Qsuites Delays Qatar Airways’ New 787-9s

Filed Under: Qatar

Qatar Airways is known for their incredible Qsuites business class, which is currently available on all A350-1000s, as well as select A350-900s, 777-200s, and 777-300s.

Qatar Airways has an incredibly varied long haul fleet (they seem to think that wide body planes are like Pokemon, and they want to catch them all). The next plane that Qatar Airways is expected to take delivery of is the 787-9, as they have 30 of these planes on order.

They were supposed to start taking delivery of them soon, though it looks like that might be delayed… possibly even significantly?

Why Qatar Airways’ 787-9s Are Delayed

Qatar Airways is supposed to take delivery of their very first Boeing 787-9 shortly. The first 787-9 (registration code A7-BHA) is ready to go, with the full Qatar Airways paint scheme, and the plane has already done test flights.

So, why is Qatar Airways delaying delivery of these otherwise ready to go planes? Because the business class seats aren’t ready to go. Qatar Airways plans on installing a modified version of Qsuites on their 787-9s, but they’re having problems with the seats.

As Qatar Airways CEO Akbar Al Baker explains to AviationAnalyst:

“The good news is our Boeing 787-9 Dreamliner aircraft is ready, but we have delayed the delivery because our new business class seat is not ready.

It will have QSuite – the first time QSuite will debut on the 787, but it will be a new variant, next-generation QSuite.”

Why Is Qatar Airways Installing New Qsuites On The 787?

As mentioned above, the 787-9 will be the first time that Qatar Airways puts Qsuites on the 787, as their 787-8s have reverse herringbone seats.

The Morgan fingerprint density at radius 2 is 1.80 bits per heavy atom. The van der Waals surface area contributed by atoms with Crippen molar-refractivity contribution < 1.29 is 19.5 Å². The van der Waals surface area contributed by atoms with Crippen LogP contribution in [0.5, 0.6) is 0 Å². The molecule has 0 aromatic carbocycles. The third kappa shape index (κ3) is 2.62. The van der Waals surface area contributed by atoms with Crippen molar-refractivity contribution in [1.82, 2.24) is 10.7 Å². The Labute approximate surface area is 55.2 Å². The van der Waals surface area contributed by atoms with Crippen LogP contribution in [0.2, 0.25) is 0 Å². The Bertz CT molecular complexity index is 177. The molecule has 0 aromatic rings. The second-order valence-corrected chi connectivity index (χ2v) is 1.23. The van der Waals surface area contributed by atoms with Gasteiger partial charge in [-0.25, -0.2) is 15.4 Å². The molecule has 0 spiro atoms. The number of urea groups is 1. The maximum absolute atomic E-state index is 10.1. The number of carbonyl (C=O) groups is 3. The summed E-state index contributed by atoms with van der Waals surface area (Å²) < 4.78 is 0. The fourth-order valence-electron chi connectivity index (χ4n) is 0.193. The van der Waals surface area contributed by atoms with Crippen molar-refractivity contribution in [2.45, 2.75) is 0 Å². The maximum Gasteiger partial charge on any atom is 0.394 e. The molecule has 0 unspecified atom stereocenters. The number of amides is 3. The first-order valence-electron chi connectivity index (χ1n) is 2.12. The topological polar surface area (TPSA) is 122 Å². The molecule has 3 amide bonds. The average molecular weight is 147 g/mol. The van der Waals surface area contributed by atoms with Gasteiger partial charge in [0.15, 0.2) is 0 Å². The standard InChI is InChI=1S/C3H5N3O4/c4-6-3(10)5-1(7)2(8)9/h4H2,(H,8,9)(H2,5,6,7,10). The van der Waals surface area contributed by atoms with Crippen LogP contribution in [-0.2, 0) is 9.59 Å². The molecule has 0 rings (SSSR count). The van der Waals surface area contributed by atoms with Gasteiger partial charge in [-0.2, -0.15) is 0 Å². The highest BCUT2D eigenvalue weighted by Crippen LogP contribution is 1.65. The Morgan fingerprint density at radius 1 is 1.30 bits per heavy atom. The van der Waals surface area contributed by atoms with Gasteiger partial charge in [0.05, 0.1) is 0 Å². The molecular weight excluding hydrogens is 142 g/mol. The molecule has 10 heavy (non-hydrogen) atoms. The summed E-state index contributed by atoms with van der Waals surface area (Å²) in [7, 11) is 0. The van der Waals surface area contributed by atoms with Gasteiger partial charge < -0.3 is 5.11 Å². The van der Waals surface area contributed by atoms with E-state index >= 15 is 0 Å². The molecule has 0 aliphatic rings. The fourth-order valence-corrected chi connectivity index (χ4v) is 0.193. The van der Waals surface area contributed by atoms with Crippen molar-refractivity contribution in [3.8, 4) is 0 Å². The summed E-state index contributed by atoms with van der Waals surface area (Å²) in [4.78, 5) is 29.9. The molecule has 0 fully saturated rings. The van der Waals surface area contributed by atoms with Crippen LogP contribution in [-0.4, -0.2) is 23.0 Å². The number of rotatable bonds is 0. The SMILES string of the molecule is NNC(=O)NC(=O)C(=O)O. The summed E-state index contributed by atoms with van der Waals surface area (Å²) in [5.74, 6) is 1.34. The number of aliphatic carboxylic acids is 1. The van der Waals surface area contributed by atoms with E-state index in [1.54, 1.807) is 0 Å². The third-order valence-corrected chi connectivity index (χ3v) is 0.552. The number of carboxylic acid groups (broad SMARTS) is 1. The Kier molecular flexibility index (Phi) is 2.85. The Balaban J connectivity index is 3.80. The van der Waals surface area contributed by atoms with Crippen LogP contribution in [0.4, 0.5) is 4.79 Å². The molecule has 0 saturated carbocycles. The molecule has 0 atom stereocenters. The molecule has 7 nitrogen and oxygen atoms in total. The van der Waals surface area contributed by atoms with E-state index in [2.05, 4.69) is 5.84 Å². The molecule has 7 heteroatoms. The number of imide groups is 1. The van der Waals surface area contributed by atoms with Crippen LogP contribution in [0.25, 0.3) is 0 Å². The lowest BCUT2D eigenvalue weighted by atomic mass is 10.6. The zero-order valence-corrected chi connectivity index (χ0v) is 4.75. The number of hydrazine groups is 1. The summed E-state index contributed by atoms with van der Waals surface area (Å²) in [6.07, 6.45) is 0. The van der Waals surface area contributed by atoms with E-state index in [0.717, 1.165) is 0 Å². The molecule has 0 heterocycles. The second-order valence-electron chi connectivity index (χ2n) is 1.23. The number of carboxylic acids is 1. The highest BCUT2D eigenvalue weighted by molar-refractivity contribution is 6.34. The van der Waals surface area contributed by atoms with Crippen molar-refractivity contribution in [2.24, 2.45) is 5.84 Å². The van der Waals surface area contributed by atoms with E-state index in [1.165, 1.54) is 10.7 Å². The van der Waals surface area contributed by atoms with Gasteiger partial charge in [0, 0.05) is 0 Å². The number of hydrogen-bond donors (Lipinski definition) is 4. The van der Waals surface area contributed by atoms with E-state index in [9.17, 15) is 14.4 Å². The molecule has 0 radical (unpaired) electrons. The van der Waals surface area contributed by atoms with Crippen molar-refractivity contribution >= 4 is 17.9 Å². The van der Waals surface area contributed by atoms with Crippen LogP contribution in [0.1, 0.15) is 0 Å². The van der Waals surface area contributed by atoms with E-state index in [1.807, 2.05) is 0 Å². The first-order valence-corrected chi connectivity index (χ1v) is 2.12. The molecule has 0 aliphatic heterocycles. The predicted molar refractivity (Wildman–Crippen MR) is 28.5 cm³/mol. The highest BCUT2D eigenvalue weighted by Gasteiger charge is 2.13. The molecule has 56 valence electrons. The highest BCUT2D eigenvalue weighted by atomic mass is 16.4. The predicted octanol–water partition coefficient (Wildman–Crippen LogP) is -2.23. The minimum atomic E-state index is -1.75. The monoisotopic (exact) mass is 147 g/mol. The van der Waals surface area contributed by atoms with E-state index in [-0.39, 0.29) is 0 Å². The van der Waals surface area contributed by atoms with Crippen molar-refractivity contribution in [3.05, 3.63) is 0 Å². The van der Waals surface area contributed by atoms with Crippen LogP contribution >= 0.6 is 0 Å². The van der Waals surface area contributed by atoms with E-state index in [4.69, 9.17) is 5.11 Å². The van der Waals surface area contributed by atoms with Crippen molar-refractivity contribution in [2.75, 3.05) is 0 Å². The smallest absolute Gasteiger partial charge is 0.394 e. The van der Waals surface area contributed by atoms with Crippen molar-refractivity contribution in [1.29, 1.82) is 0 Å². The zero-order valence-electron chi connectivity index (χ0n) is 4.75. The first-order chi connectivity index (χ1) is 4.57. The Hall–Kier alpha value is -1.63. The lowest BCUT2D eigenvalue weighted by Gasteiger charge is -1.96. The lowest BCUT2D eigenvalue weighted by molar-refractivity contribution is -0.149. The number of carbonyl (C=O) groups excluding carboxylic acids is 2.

There are a couple of reasons they’re putting new Qsuites on these planes, and the most basic reason is because the 787’s cabin allegedly isn’t wide enough for them to install the seats without making some major compromises. For what it’s worth, the interior fuselage width of planes with Qsuites is as follows:

  • 787 — 18 feet
  • A350 — 18.4 feet
  • 777 — 19.5 feet

Qatar Airways’ A350-1000 Qsuites

It is interesting that the difference in cabin width between the 787 and A350 is only a few inches, but apparently that’s a deal breaker.

As it was explained to us in the past, we should expect something that is as private as Qsuites, but there might not be the option of forming a four person suite in the center section.

The other thing at play is that Qatar Airways wants to make the new seats significantly lighter than the current product. The current Qsuites aren’t particularly light, and that increases fuel burn and reduces cargo and other capacity, so it makes sense to make a lighter seat a focus.

Qatar Airways’ A350-1000 Qsuites

Bottom Line

Qatar Airways is notorious for aircraft delivery delays, both for reasons within their control, as well as reasons outside their control. In this case the business class seats are to blame for the 787-9 delayed delivery.

Reading between the lines, it sure seems to me like the delivery delay here might be pretty substantial. Al Baker isn’t just suggesting that the seat is awaiting certification, etc., but it sounds like they’re still in some stage of the design process?

I’ll be curious to see if we’re talking about a delay of a few weeks, a few months, or…

I also look forward to seeing just how different of a product they choose for the 787-9.